QUESTIONS ABOUT GIM:
Is GIM dangerous?
GIM sessions involve a deep relaxation and the imagery work often occurs in a 'non ordinary' state of consciousness, which is one of the key elements in the effectiveness of this therapy. By working in a relaxed state, the subconscious can access feelings, experiences and intuitive knowledge that may take longer to reach through words alone. At the deepest levels the body knows how to heal itself or which direction is right. GIM practitioners are trained to work at these depths and to modify the approach to make it accessible and appropriate for each client.
Will I be told what to imagine?
There is no suggestion of images in the same way there might be during a visualisation relaxation at the end of a yoga class or a mindfulness session, and the only therapist-directed part of the session is the guided relaxation. The experience with the music allows for a spontaneous mixture of images, feelings or body sensations to arise which are then reported to the therapist, who will respond accordingly.
What happens if I don't have any images or fall asleep?
This rarely happens and most people are generally surprised by how easily they are able to experience imagery in the sessions. 'Imagery' may also include the thoughts, body experiences, feelings and memories people have alongside, or instead of visual imagery. The consultation session is designed to give you some idea of how this works to help you decide if GIM is for you, (though it can take a few sessions for you to get used to the music and imagery experience and for it to deepen to achieve its full potential).
What qualifications do GIM practitioners have?
All GIM practitioners are fully qualified and highly experienced therapists, typically music therapists or psychotherapists, who have completed an approved post-MA training in the Bonny Method of GIM, which entitles them to become fellows or facilitators of the Association of Music and Imagery (AMI).
AMI has a Code of Ethics and Standards of Practice that members are expected to follow.
Qualified Music Therapists in the UK are also required to be registered with the Health & Care Professionals Council (HCPC) which publishes its own standards of proficiency to ensure safe and effective professional practice. Those whose original training is different (for example, psychotherapists) are usually registered with an alternative appropriate professional body with its own code of ethics and standards of practice. Individual practitioners will be able to advise you about which professional bodies they are registered with.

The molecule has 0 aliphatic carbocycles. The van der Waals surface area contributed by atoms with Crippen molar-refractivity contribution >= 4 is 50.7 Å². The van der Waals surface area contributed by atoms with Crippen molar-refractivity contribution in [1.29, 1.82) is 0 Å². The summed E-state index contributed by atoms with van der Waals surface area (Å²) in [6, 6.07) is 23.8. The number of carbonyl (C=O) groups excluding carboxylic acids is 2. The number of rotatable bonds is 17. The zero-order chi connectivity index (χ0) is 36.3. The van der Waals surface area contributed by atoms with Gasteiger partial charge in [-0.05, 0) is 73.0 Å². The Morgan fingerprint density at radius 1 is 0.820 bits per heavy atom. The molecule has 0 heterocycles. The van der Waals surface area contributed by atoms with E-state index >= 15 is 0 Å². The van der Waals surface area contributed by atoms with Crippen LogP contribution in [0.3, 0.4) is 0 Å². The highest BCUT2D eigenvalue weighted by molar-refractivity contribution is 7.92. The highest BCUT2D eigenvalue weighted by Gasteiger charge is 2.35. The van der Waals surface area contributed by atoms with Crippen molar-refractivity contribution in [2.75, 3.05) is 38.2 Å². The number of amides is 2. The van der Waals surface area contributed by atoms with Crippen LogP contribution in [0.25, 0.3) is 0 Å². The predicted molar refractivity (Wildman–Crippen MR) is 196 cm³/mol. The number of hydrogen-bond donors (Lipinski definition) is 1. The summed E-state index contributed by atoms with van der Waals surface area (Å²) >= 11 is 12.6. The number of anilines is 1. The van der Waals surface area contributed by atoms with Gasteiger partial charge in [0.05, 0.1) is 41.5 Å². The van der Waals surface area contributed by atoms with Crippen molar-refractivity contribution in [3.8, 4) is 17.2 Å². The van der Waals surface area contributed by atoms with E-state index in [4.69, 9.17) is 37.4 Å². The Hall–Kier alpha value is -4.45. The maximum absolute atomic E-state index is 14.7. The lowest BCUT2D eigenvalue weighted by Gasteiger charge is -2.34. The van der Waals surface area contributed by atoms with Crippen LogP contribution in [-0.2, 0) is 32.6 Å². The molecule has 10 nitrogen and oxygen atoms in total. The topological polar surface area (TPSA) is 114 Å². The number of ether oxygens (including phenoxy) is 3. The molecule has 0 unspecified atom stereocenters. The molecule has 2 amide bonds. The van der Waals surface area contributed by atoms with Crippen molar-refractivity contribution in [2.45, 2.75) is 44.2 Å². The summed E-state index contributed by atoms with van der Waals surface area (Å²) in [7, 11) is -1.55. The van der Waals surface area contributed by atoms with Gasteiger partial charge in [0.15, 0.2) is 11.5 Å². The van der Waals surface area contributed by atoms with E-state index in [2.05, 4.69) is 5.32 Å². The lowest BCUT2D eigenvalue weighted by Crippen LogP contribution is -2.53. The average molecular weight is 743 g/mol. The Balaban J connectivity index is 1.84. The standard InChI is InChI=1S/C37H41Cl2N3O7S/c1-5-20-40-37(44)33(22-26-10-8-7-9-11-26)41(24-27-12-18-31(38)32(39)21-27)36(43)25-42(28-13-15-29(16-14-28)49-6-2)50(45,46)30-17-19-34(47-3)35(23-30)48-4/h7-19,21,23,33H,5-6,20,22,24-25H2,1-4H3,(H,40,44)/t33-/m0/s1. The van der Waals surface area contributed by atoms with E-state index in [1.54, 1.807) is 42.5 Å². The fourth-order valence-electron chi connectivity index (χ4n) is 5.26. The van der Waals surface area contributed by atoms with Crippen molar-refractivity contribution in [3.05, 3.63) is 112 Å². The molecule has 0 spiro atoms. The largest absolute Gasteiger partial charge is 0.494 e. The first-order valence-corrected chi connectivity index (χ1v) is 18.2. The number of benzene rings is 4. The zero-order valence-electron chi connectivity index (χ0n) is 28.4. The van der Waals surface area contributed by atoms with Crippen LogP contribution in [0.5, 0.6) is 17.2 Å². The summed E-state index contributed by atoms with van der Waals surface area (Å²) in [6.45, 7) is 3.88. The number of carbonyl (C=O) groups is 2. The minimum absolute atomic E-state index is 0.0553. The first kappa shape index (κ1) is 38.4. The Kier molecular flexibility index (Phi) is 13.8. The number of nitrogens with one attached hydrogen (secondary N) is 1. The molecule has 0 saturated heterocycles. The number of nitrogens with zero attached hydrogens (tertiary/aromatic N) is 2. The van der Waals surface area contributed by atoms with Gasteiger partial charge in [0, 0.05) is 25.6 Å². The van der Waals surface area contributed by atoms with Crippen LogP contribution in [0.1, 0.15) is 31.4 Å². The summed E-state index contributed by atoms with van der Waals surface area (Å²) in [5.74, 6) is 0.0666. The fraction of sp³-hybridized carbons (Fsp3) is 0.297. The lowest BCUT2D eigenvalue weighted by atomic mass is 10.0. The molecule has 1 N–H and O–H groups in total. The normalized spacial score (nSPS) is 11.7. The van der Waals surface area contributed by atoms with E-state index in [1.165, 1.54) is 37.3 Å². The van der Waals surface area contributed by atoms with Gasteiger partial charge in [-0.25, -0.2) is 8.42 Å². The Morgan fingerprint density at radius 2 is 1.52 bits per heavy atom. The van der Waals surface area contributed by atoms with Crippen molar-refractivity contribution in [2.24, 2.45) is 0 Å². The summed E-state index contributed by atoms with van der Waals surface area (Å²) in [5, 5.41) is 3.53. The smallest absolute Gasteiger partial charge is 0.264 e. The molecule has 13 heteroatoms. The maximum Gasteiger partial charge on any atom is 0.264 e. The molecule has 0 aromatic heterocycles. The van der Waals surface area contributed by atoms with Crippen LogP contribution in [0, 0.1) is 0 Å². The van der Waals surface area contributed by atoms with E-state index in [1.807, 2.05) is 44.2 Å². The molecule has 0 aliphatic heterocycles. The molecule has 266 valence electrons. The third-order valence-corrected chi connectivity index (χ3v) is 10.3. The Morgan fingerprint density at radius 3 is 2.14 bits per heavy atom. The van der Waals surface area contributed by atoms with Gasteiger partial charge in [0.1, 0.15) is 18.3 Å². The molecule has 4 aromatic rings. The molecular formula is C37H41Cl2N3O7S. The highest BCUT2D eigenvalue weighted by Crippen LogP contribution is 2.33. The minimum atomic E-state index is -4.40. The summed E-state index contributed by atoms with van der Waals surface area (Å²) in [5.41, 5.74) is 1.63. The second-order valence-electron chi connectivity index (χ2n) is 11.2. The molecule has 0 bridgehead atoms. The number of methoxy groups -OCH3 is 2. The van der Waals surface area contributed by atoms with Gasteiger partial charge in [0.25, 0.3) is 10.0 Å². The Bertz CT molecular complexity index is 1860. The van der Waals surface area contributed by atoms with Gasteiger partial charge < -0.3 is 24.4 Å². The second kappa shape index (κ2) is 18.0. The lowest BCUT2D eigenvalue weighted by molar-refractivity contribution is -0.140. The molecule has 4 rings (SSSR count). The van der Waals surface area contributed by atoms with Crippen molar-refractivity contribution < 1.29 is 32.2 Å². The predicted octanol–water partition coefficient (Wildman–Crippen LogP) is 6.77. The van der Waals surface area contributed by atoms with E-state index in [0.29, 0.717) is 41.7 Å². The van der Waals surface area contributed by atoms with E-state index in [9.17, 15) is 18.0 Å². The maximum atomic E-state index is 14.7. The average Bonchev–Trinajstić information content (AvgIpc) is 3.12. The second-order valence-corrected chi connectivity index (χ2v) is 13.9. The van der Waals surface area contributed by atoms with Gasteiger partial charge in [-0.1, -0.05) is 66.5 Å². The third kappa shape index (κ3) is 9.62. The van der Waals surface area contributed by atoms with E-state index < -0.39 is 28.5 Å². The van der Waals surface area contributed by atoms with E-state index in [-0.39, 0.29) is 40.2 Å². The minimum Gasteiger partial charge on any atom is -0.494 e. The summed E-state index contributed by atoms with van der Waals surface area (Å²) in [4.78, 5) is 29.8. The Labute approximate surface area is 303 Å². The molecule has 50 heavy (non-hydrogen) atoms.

Is there research on the effectiveness of GIM?
Many written accounts into the potential, effectiveness and applications of GIM appear in professional journals, books, professional newsletters and in peer reviewed publications such as The Journal of the Association for Music and Imagery and both qualitative and quantitive research methods have been applied to the study of GIM.
For more information there is a comprehensive listing of research and other articles on GIM which can be found at the University of Aalborg, Denmark:
How many sessions am I likely to need?
This varies according to your aims, individual circumstances and needs. After the first consultation, a series of sessions will be agreed, with the option of reviewing and extending these if new areas of exploration unfold.
Why would I choose GIM therapy?
For anyone looking for emotional and psychological support or a structured form of personal development and growth, GIM may have a lot to offer, and is often able to get to the heart of the matter effectively and efficiently.
Sometimes talking over and over the same thing doesn't help us go beyond a cognitive and rational understanding of ourselves. Usually, the root cause of a situation or issue lies at a deeper level within our emotional and psychological makeup. GIM provides the tools and the access point for working at a deeper level, and provides a way in which we can tune in and listen to the emotionally intelligent parts of ourselves, which may have something new and different to tell us.
Is GIM like hypnotherapy?
There is no suggestion during the relaxation phase of the session, so the mind is free to explore its own healing process, and this is one of the things that makes GIM so powerful - the idea that the mind, emotions and body have an inbuilt intelligence and know what they need to do; the GIM session gives the space and support for this process to work.
Is GIM Music Therapy?
To avoid confusion, MAIA and the international GIM organizations do not identify GIM as a type of music therapy. Whilst some qualified music therapists undertake the additional training necessary to practice GIM, people from other professional backgrounds also train in it. These other professionals do not, on this basis, become qualified music therapists. Because the title of music therapist is legally protected in the UK, no one may claim they are a music therapist or even imply it by describing their practice as music therapy unless they are a qualified music therapist registered with the Health and Care Professions Council (HCPC). Music therapists employ ‘active’ approaches involving improvised music-making with clients or song-writing for instance, and sometimes ‘receptive’ or listening-based approaches. GIM is a specialist ‘receptive’ approach employed by those music therapists and other professionals who have trained in it.